Swedish aerospace and defense company Saab has successfully conducted a flight test that has shown how additive manufacturing can be used to repair battlefield damage on its Gripen fighters.
The test flight, which took place at Saab’s facilities in Linköping, Sweden on March 19 marks the first time an exterior 3D-printed part has been flown on a Gripen, rather than internal 3D-printed components.
The Gripen was fitted with a replacement hatch that had been 3D-printed using additive manufacturing, using a nylon polymer called PA2200.
The project is a step towards 3D-printed spares being used for rapid repairs to fighter aircraft that have sustained damage while deployed on remote operations, thereby gaining a vital time-saving advantage, said Saab.
Relativity Space has the audacious goal of 3D printing 95 percent of a rocket and sending it to orbit. Getting to space is hard. But completely reinventing how rockets are manufactured at the same time? Harder. Six-year-old upstart Relativity may nail both by the end of this year.
After several years designing, building, and testing their Terran 1 rocket, they’re nearly ready to roll. This week the company gave Ars Technica a progress report—and included a pretty visual.
DNV GL, a global certification and risk management firm, has released a new 3D printing service specification document aimed at supporting additive manufacturing in the oil and gas industry.
Specification DNVGL-SE-0568 defines DNV’s additive manufacturing qualification scheme and provides details on how to obtain and retain a number of the company’s 3D printing-related certificates. This includes certificates that endorse facilities and digital manufacturing services, and certificates that qualify manufacturers, build processes, 3D printers, parts, and personnel.
The document was developed in accordance with industry standard DNVGL-ST-B203, which DNV previously created for metallic components in the energy sector. As such, the specification is ultimately intended to help the industry in adopting metal 3D printing in a safe and efficient manner.
Ford teamed up with HP to reuse spent 3D printed powders and parts, thus closing a supply chain loop and turning them into injection-molded vehicle parts. The recycled materials are being used to manufacture injection-molded fuel-line clips installed first on Super Duty F-250 trucks. The parts have better chemical and moisture resistance than conventional versions, are 7% lighter and cost 10% less. The Ford research team has identified 10 other fuel-line clips on existing vehicles that could benefit from this innovative use of material and are migrating it to future models.
Sustainability is a priority for both companies, which, through joint exploration, led to this unlikely, earth-friendly solution. The resulting injection-molded parts are better for the environment with no compromise in the durability and quality standards Ford and its customers demand.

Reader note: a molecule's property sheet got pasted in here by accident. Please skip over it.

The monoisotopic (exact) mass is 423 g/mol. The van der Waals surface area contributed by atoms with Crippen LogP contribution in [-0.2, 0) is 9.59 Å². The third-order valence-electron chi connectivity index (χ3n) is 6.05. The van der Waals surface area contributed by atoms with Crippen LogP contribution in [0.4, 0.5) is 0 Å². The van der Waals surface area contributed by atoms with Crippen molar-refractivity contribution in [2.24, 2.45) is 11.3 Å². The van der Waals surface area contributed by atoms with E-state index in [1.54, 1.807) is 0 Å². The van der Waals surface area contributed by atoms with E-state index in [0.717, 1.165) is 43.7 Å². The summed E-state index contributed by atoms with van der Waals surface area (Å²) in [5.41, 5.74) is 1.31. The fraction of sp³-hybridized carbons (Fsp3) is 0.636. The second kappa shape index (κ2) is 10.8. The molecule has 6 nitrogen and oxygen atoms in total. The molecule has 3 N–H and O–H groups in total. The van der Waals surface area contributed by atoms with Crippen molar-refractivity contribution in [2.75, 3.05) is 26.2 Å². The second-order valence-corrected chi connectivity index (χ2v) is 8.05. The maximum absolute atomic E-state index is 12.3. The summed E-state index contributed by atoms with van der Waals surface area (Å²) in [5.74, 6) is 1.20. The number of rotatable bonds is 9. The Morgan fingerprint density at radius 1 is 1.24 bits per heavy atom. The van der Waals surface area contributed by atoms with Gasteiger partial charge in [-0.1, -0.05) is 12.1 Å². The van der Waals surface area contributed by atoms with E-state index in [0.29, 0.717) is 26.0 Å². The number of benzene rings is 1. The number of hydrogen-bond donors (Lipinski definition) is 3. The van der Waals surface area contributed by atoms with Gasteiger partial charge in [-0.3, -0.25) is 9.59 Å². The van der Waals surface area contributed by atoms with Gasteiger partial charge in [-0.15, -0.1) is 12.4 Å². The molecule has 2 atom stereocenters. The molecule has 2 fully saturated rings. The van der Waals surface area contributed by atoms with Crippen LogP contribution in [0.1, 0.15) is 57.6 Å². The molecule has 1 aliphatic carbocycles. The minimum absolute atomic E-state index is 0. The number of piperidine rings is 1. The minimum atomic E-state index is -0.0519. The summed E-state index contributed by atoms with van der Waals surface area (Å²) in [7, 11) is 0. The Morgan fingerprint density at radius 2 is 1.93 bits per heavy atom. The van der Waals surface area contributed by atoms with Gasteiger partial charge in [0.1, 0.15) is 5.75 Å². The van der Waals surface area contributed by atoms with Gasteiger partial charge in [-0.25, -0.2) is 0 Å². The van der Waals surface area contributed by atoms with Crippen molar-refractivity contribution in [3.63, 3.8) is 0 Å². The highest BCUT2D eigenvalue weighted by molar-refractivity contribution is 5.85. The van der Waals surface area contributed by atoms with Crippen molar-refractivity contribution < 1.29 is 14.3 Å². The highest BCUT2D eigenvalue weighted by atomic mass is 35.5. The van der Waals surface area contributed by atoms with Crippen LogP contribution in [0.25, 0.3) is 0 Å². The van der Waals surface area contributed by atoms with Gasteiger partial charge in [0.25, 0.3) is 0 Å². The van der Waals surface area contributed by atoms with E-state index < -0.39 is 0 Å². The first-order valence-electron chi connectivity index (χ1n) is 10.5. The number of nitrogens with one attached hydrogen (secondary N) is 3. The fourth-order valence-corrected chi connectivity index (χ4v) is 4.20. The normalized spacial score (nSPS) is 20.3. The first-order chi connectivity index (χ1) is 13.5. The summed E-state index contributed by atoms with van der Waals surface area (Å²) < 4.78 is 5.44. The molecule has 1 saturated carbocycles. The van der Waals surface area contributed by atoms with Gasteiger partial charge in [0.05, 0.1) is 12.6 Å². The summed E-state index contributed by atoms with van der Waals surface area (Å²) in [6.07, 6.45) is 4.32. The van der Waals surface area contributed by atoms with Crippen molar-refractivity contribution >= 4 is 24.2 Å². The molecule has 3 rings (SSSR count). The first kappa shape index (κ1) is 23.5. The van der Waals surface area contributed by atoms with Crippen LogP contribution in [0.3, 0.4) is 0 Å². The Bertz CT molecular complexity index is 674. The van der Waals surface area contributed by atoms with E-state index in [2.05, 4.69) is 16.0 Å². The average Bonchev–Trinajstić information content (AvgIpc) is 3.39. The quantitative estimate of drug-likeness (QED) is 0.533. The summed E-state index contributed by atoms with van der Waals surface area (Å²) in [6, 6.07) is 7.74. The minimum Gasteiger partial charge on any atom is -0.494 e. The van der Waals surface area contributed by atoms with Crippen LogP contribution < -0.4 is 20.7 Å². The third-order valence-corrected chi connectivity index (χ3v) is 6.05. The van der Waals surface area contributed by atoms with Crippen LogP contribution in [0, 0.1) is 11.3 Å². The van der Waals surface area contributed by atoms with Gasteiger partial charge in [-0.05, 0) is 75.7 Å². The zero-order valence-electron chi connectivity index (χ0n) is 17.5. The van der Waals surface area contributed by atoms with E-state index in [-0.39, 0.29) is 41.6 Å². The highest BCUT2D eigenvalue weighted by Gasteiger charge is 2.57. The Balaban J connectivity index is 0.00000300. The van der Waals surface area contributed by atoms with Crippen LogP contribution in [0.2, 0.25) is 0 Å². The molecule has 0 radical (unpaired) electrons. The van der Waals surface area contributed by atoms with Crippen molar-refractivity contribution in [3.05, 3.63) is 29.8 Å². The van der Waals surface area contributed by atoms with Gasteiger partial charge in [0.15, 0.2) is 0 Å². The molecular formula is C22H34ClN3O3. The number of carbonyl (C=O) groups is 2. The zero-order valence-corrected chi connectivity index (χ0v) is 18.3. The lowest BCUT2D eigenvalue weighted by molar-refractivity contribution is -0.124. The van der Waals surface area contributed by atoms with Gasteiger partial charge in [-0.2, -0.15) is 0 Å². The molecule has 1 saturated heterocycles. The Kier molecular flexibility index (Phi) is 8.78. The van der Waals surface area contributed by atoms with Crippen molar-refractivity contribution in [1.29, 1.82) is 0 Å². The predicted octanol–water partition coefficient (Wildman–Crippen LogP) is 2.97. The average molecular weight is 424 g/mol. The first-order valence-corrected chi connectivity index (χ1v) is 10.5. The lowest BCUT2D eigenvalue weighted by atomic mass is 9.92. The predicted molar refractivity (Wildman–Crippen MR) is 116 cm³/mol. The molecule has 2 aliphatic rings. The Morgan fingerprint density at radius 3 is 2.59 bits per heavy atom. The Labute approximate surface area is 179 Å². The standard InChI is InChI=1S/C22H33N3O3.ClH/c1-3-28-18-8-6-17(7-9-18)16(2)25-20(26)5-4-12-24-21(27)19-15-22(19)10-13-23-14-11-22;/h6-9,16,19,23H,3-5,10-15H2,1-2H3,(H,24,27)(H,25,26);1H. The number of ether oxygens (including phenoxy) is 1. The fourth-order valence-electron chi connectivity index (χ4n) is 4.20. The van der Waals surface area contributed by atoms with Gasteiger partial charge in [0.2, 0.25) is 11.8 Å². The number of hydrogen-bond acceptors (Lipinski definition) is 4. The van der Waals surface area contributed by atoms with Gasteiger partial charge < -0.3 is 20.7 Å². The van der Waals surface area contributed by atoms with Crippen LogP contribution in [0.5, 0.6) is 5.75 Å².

“Finding new ways to work with sustainable materials, reducing waste and leading the development of the circular economy are passions at Ford,” said Debbie Mielewski, Ford technical fellow, Sustainability.
The maritime sector is one of the more overlooked segments in 3D printing, with only a handful of companies really taking advantage of the opportunities there. A new business involved in 3D printing for naval uses has made itself known, Austal Australia, who, along with its partners, AML3D (ASX:AML) and Western Australia’s Curtin University, has 3D printed an aluminum personnel recovery davit. The device has been verified by DNV, the world’s largest classification society at its Global Additive Manufacturing Technology Centre of Excellence in Singapore.
According to international and naval specifications, Austal, AML3D and Curtin University produced a three-meter-long crane, also known as a davit, designed for personnel recovery. The assembly was then tested to support over two times its intended working load. This was followed by non-destructive and destructive testing. The testing process included microanalysis of the microstructure of the aluminum parts, with mechanical and corrosion properties compared to those of traditional marine grade materials.
Companies that sell consumer electronic goods in the European Union (EU) will be obliged to ensure they can be repaired for up to a decade, as a result of new Right to Repair legislation passed by the European Parliament.
3D Printing Industry asked EOS, Spare Parts 3D, DiManEx, Ricoh 3D and Link3D for their thoughts on how 3D printed spare parts could help consumer appliance manufacturers adhere to the legislation, while avoiding large physical stocks of replacement parts and subsequent incurring costs.
From summer 2021, the new EU Ecodesign and Energy Labelling regulation will give consumers the ‘right to repair’ on the goods they buy, meaning manufacturers will be legally required to make spare parts for products available to consumers for up to 10 years. The goods in question include refrigerators, dishwashers, hairdryers, lights, TVs, and so on, although appliances such as phones and laptops are not covered by the new laws.